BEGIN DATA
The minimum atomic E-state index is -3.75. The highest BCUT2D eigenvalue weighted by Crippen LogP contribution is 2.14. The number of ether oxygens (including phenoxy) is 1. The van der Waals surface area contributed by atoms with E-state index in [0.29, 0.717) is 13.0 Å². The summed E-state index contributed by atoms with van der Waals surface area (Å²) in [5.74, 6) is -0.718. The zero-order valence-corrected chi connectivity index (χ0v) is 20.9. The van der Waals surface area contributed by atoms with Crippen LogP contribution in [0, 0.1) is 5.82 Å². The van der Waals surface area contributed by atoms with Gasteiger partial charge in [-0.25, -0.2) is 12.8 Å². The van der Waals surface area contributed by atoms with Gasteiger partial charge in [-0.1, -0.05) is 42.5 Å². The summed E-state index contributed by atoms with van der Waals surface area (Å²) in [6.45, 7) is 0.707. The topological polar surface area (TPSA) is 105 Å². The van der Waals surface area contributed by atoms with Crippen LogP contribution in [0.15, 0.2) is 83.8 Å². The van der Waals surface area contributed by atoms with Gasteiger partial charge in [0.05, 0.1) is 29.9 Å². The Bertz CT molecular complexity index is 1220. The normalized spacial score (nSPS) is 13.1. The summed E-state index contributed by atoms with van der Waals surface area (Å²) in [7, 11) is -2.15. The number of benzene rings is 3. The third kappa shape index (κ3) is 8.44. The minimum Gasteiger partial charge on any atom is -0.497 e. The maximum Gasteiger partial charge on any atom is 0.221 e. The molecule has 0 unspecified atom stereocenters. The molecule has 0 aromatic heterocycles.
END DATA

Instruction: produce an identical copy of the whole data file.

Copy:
The minimum atomic E-state index is -3.75. The highest BCUT2D eigenvalue weighted by Crippen LogP contribution is 2.14. The number of ether oxygens (including phenoxy) is 1. The van der Waals surface area contributed by atoms with E-state index in [0.29, 0.717) is 13.0 Å². The summed E-state index contributed by atoms with van der Waals surface area (Å²) in [5.74, 6) is -0.718. The zero-order valence-corrected chi connectivity index (χ0v) is 20.9. The van der Waals surface area contributed by atoms with Crippen LogP contribution in [0, 0.1) is 5.82 Å². The van der Waals surface area contributed by atoms with Gasteiger partial charge in [-0.25, -0.2) is 12.8 Å². The van der Waals surface area contributed by atoms with Gasteiger partial charge in [-0.1, -0.05) is 42.5 Å². The summed E-state index contributed by atoms with van der Waals surface area (Å²) in [6.45, 7) is 0.707. The topological polar surface area (TPSA) is 105 Å². The van der Waals surface area contributed by atoms with Crippen LogP contribution in [0.15, 0.2) is 83.8 Å². The van der Waals surface area contributed by atoms with Gasteiger partial charge in [0.05, 0.1) is 29.9 Å². The Bertz CT molecular complexity index is 1220. The normalized spacial score (nSPS) is 13.1. The summed E-state index contributed by atoms with van der Waals surface area (Å²) in [7, 11) is -2.15. The number of benzene rings is 3. The third kappa shape index (κ3) is 8.44. The minimum Gasteiger partial charge on any atom is -0.497 e. The maximum Gasteiger partial charge on any atom is 0.221 e. The molecule has 0 unspecified atom stereocenters. The molecule has 0 aromatic heterocycles.